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Explained: Logs Of Blood

Sreenivas Janyala explains why Red Sanders wood is so rare, coveted, and at the centre of bloody scrubland gunbattles in the east central Deccan.

Written by Sreenivas Janyala |
Updated: April 8, 2015 4:03:55 am
There is huge demand overseas, especially in China and Japan, where Red Sanders furniture and other items are status symbols. There is huge demand overseas, especially in China and Japan, where Red Sanders furniture and other items are status symbols.

What is Red Sanders?

Red Sanders, botanical name Pterocarpus santalinus, is a non-fragrant variety of sandalwood that mostly grows in rocky, hilly regions. Saplings reach 8 to 10 m in 3-4 years, but growth slows down after that. The trunks are slender, and it takes at least 20-25 years for the tree’s beautiful, deep red wood to be of use. Andhra Pradesh forest department officials say this particular type of Red Sanders grows nowhere else in the world.

Where exactly does it grow?

In the thorny scrub/dry deciduous forests of the central Deccan, between 500 ft and 3000 ft. Geographically, only in a small pocket roughly 5,200 sq km in the Palakonda and Seshachalam hills in the districts of Kadapa and Chittoor, in some contiguous areas of Anantapur district, in the Nallamalla forests in Kurnool and Prakasam, and in parts of Nellore district. Some contiguous patches in Tamil Nadu and Karnataka see some wild growth.

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Why is it coveted?

There is very little supply. Red Sanders is a fast disappearing species restricted to a tiny geographical area. Felling is illegal, export is highly restricted. Permission is required to fell and sell even trees in private farms. But there is big demand overseas, especially in China and Japan, where Red Sanders furniture, chess sets and musical instruments are status symbols. In the black market, a tonne of Red Sanders fetches between Rs 15 lakh and Rs 30 lakh depending on its quality (Grade A, B, or C).

AP graph

How is the trade controlled?

Red Sanders is a protected species under the Convention on International Trade in Endangered Species (CITES) of Wild Fauna and Flora. Until 2014, auction or trade of even seized logs was banned. The ban was lifted because over 10,000 tonnes of logs had accumulated in Andhra Pradesh government godowns. Only e-auction is allowed. Last December, the state government raised Rs 991 crore in e-auctions — an average Rs 27 lakh per tonne.

What rampant is smuggling?

According to Chief Minister N Chandrababu Naidu, the seizure of approximately 200 tonnes per annum of logs on average was the tip of the iceberg — over 500 tonnes are is smuggled out every year. China, Japan, Singapore, Malaysia and UAE are believed to be the destinations or transit points, with the consignments leaving India through ports in Chennai and Mumbai, and by road across the Nepal border and through the Northeast.

How frequent are police-smuggler clashes?

Almost daily skirmishes happen between forest personnel and smugglers in Chittoor, Nellore, Kadapa and Kurnool, and especially in the Seshachalam forests into which smugglers enter from Tamil Nadu and Karnataka. The largest number of confrontations take place in Chittoor.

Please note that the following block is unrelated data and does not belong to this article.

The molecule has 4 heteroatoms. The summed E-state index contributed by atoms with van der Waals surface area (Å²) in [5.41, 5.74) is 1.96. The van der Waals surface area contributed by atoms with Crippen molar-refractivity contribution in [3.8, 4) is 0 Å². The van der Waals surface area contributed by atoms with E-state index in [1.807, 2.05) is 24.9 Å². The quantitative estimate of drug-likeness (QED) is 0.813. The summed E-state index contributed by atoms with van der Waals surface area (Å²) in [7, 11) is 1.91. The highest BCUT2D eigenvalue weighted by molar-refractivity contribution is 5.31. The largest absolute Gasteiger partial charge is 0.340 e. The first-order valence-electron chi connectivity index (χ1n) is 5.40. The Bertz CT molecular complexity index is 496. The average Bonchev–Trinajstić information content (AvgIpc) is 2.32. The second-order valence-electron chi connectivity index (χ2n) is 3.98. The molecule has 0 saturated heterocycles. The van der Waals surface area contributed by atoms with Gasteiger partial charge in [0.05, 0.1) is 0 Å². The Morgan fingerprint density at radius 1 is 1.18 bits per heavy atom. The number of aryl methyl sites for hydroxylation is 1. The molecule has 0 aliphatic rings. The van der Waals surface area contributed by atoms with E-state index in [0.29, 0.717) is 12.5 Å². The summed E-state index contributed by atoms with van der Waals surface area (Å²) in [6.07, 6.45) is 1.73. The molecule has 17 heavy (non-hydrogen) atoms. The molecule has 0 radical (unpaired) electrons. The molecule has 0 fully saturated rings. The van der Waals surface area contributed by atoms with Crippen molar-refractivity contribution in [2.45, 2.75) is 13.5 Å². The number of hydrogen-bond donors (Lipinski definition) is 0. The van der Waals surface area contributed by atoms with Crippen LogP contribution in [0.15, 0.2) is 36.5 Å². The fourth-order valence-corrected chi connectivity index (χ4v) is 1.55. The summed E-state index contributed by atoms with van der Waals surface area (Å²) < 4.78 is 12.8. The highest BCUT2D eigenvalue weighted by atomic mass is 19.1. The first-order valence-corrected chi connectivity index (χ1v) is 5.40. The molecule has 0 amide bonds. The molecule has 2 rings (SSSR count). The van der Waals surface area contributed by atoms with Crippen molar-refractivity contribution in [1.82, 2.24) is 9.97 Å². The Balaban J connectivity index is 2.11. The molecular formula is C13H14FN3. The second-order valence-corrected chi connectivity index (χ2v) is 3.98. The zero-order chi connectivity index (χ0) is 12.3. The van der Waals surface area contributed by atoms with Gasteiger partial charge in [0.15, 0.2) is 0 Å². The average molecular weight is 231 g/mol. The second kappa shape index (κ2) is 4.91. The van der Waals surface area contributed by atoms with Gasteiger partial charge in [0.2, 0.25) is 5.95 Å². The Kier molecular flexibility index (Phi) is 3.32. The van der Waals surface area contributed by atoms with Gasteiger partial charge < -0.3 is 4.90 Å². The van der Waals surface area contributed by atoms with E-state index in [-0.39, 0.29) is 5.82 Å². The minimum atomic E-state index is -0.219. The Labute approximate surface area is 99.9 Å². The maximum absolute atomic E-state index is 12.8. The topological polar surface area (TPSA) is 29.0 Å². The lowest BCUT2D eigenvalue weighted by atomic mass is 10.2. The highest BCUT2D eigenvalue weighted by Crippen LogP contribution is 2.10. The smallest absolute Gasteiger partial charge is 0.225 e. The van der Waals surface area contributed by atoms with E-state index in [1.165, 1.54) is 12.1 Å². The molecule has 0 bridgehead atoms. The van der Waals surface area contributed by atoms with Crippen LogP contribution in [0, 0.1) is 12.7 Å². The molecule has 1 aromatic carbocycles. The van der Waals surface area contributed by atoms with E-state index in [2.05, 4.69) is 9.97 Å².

On December 15, 2013, two forest officers were stoned and axed to death by a gang of at least eight suspected smugglers in the Seshachalam forests near Tirupati in Chittoor district. Two years earlier, on July 12, 2011, a forest officer was killed by smugglers in Panuguru near Chittoor. This was the first killing of a forest official in 20 years.

DIG Task Force (Anti-Red Sanders Smuggling) B Kanta Rao says forest officers are often helpless against the gangs who launch vicious attacks with stones and sharp instruments at anyone who challenges them.

How do the smugglers operate?

Red Sanders has been seized in Mumbai, Nepal, Chhattisgarh, J&K, Kolkata and Orissa. Officials say the main smuggling gangs are from Tamil Nadu. They camp in hotels and lodges in Proddatur and Mydkur towns in Kadapa district, and rope in villagers on the periphery of the forest to do the felling, often paying them Rs 1,500 to Rs 2,000 for a day’s work. The agents get up to Rs 1 lakh per operation. They use cell phones and GPS to keep track of forest vehicles, and of their own men and trucks. The agents carry firearms and large amounts of cash to bribe forest guards. The usual modus operandi is to send a decoy on a motorcycle who — in case he is stopped by a vigilance squad or forest guards — alerts the truck driver by cell phone. A ‘pilot’ vehicle, usually carrying an agent, then arrives to check if the officials can be bribed. If that is not possible, firing usually follows. Many ring leaders camping in Kadapa have been arrested under the Andhra Pradesh Prevention of Dangerous Activities of Bootleggers, Dacoits, Drug Offenders, Goondas, Immoral Traffic Offenders and Land Grabbers Act (PD Act).

Are the police mixed up?

Members of a police task force that was supposed to protect forest officials were alleged to be taking bribes from smugglers. An inquiry by the AP Vigilance Department in September last year revealed two senior officers who were tasked with protecting forest officers, and monitoring activities of smugglers, were in fact taking large bribes and allowing them to enter the forest.

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First published on: 08-04-2015 at 03:20:38 am
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